Sunday, April 11, 2010

The Hero's Journey

I've been on holidays from my course the last two weeks, so of course I've spent all of this weekend churning out the homework we were given to do over the break. Organised is my middle name, but unfortunately my first tame ends in 'dis'.

Anyway, I've been having some fun today with the Hero's Journey. This is a concept/meta-myth put together over the years by various anthropologists, historians and literarians. It's the idea that all hero stories, from King Arthur to Buddha, follow a number of essential steps. Things like an unusual birth, an unknown childhood, threats to life in adulthood, apotheosis etc. (it means elevation to a higher plane, I had to look it up). So we had to use Joseph Campell's model (it's the most widely-know one) to write a 500-word hero's journey of our own, and I thought I may as well do it for one of the characters in my novel. 500 words is 500 words, eh? It all counts!

It was such a good exercise. I wrote a hero's journey for Albert, an Aboriginal station hand from the 1890s, using 6 of Campbell's steps (below). I might not use all of it in my novel, but now I have this great mythic background for a character. When I say mythic btw, I don't mean gods and dragons 'n stuff, I mean a story that resonates. I think we recognise and respond to the hero's journey in even the most every-day stories.

I suppose my point is that these myths and journeys are a tool that writers can use. If you're like me and go a bit wobbly without some structure, you can use something like the Hero's Journey to scaffold your story, and fit characteristics or plot around it.

Here were my 6 requirements for the story:

1. Hero is a child of parents of two different peoples/cultures, but is raised by only one of them
2. The parent dies, and hero leaves their home in search of their heritage in the other culture.
3. They meet a helper on the way who is ambiguous. There is a test that shows whether helper is trustworthy.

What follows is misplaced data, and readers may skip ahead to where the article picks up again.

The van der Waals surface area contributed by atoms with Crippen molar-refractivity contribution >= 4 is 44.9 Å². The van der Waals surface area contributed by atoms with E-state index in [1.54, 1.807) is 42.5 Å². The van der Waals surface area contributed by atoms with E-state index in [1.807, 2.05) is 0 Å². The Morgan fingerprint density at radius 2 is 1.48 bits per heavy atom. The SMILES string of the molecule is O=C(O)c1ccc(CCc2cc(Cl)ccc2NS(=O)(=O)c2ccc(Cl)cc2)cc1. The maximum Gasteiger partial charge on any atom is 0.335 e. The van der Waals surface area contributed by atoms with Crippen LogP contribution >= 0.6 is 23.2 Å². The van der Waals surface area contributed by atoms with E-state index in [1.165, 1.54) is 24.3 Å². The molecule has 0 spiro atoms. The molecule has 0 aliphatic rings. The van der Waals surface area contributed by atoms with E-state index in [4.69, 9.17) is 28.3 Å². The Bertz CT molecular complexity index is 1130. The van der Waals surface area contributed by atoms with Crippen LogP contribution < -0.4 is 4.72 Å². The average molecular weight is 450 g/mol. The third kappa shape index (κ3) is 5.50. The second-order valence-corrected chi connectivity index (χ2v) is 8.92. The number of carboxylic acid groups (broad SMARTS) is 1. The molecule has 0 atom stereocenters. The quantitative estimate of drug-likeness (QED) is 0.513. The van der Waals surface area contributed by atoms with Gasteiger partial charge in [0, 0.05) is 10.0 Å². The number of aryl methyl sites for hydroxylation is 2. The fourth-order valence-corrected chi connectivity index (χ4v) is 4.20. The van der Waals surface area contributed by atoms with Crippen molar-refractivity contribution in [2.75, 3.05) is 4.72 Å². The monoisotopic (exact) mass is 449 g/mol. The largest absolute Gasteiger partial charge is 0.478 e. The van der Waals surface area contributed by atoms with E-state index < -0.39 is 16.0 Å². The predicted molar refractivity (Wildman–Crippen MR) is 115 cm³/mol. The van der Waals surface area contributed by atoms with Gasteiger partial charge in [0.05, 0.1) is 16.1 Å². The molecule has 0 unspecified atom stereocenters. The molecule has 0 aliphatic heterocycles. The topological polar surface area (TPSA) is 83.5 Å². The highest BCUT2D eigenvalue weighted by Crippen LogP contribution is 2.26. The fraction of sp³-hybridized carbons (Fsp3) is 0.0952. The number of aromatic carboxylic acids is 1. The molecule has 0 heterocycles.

4. Revelation about the family/heritage of hero, and threat to their life.
5.  Hero returns to family roots (could be either parent’s culture).
6. Adulthood and responsibility.

As you can see, the possibilities are endless!


  1. Hi

    Hope you had a great easter/spring break!!

    Glad to have you back and thank you for this exercise! I like how these steps strip down a whole epic into 6 universal themes of love, loss, grief, redemption and eventual acceptance or happiness.

    And it's doubly more difficult to produce such a story in 500 words - a skill in itself!

    I'm off to have a go now- get these grey old cells cranking..!

    Thank you

    Take care

  2. I'm always fascinated by the hero's journey. So much of modern fantasy novels are based on it. I like how you broke it down. Now to write a 300,000 word tome on your hero's journey, and welcome to the new Robert Jordan!

  3. Hi Old Kitty,
    Had a great break, maybe not doing enough writing though!

    Hope you find the exercise useful, and no, 500 words wasn't easy! I had to sneak in a few more.

  4. Hi KarenG - 300 000 words! Ha ha. And that's just one book, let alone 12, or whatever he wrote. I'm sure I couldn't write that many words of rubbish, let alone publishable stuff!